Maestro (2023)
October 26, 2023 6:40 AM - Subscribe

This love story chronicles the lifelong relationship of conductor-composer Leonard Bernstein (Bradley Cooper) and Felicia Montealegre Cohn Bernstein (Carey Mulligan).

Maestro is a 2023 American biographical drama film that centers on the relationship between American composer Leonard Bernstein and his wife Felicia Montealegre. It is directed by Bradley Cooper, from a screenplay he wrote with Josh Singer. It was produced by Martin Scorsese, Steven Spielberg, and Cooper, among others.

Maestro premiered at the 80th Venice International Film Festival, where it competed for the Golden Lion, on September 2, 2023. The film is scheduled for a limited theatrical release on November 22, 2023, before streaming on Netflix on December 20, 2023.

Official trailer

Carey Mulligan as Felicia Montealegre
Bradley Cooper as Leonard Bernstein
Matt Bomer as David Oppenheim
Maya Hawke as Jamie Bernstein
Sarah Silverman as Shirley Bernstein
Michael Urie as Jerome Robbins
Gideon Glick as Tommy Cothran
Sam Nivola as Alexander Bernstein
Miriam Shor as Cynthia O'Neal
Alexa Swinton as Nina Bernstein
posted by I_Love_Bananas (4 comments total) 1 user marked this as a favorite
Since nobody has remarked on this post, I thought I’d add this piece from Jacobin.

I have not seen Maestro yet.
posted by computech_apolloniajames at 1:07 PM on December 24, 2023

I watched this last night. Somewhere during it I started asking myself, if you came into this not knowing who Leonard Bernstein was and why he was important and interesting, is this movie telling you? Or giving you a reason to care? I did get swept up in one sequence where he conducts Mahler's 2nd symphony. I learned afterward that it was a live performance by an orchestra cast for the film, and Cooper was really conducting. Which... ok, but it gets to the fact that this movie is more focused on impressing me with Cooper's acting and direction than it is with exploring who Lenny Bernstein actually was and what his music and music career were about.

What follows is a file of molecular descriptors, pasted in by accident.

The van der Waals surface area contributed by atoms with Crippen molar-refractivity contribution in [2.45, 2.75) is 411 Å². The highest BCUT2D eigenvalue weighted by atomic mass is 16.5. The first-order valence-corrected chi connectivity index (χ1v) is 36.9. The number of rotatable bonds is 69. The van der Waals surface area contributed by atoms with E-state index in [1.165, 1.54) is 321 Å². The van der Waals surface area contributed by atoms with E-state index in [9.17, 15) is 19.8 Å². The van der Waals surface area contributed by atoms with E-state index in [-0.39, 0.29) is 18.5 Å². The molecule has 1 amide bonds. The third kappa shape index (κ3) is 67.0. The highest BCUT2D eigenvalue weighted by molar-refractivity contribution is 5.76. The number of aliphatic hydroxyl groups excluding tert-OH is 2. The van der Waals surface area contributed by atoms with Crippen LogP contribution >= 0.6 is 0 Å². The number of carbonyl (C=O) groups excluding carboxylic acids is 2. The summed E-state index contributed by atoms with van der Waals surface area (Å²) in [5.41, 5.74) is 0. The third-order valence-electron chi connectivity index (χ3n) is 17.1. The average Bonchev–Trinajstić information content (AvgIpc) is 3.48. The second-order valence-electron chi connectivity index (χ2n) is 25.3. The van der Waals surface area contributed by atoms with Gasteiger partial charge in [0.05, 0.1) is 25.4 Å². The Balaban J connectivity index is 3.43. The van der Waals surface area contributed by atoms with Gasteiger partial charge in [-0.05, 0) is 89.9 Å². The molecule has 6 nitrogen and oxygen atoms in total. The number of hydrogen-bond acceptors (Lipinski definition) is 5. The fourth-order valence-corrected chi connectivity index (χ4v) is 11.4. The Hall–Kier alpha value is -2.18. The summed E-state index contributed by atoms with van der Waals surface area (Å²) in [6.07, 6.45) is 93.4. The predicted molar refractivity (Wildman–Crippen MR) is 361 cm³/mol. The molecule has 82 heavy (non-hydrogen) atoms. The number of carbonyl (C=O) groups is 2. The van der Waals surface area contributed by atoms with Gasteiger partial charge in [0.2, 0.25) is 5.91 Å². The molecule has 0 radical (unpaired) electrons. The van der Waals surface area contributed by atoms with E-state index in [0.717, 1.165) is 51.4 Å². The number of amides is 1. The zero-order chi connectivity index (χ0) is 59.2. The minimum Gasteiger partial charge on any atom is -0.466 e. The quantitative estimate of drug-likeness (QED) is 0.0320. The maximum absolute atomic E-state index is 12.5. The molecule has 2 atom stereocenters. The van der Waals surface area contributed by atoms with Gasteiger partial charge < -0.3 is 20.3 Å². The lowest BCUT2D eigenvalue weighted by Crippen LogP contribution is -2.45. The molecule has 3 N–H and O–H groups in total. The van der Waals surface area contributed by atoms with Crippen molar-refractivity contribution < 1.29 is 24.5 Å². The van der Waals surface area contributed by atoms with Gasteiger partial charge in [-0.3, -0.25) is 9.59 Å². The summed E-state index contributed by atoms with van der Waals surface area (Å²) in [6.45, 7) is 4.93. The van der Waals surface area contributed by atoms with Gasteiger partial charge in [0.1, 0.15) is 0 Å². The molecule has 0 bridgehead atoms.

I had been thinking "at least it's not as bad as Bohemian Rhapsody" when it comes to telling the story of a great artist's complicated sexual life... but the more I read now afterwards, the more I wonder if maybe it's just as bad.
posted by dnash at 11:54 AM on December 30, 2023

This movie can be summed up for me by the scene where, just a few scenes after Carey Mulligan's impassioned monologue where she yells at Bernstein about neglecting her throughout their whole marriage and how she deserves better the same way her children deserve better, and how it's not love in his heart but hatred, she basically says "just kidding". It's a movie with nothing to say, it pulls every one of its punches. To begin the movie with the quotation "A work of art does not answer questions, it provokes them; and its essential meaning is in the tension between the contradictory answers" is a bold choice when you're not going to either ask or answer any questions.

Lots of what I thought were bizarre directing/cinematography choices (let's shoot this scene entirely backlit so we can't see the actors' faces) though the acting was good throughout at least.
posted by matcha action at 6:45 AM on January 2

"Somewhere during it I started asking myself, if you came into this not knowing who Leonard Bernstein was and why he was important and interesting, is this movie telling you? Or giving you a reason to care?"

For my wife and myself, the answer was "No.". We started making jokes about how his pointing was the world standard in pointing at musicians, and openly wondering why the movie seemed so uninterested in his composing and playing.

I would say I went in knowing the name and vaguely what he was known for, and my wife went in cold.

Really good aging make-up/vfx on Bradley Cooper though.
posted by joelhunt at 9:19 AM on January 8

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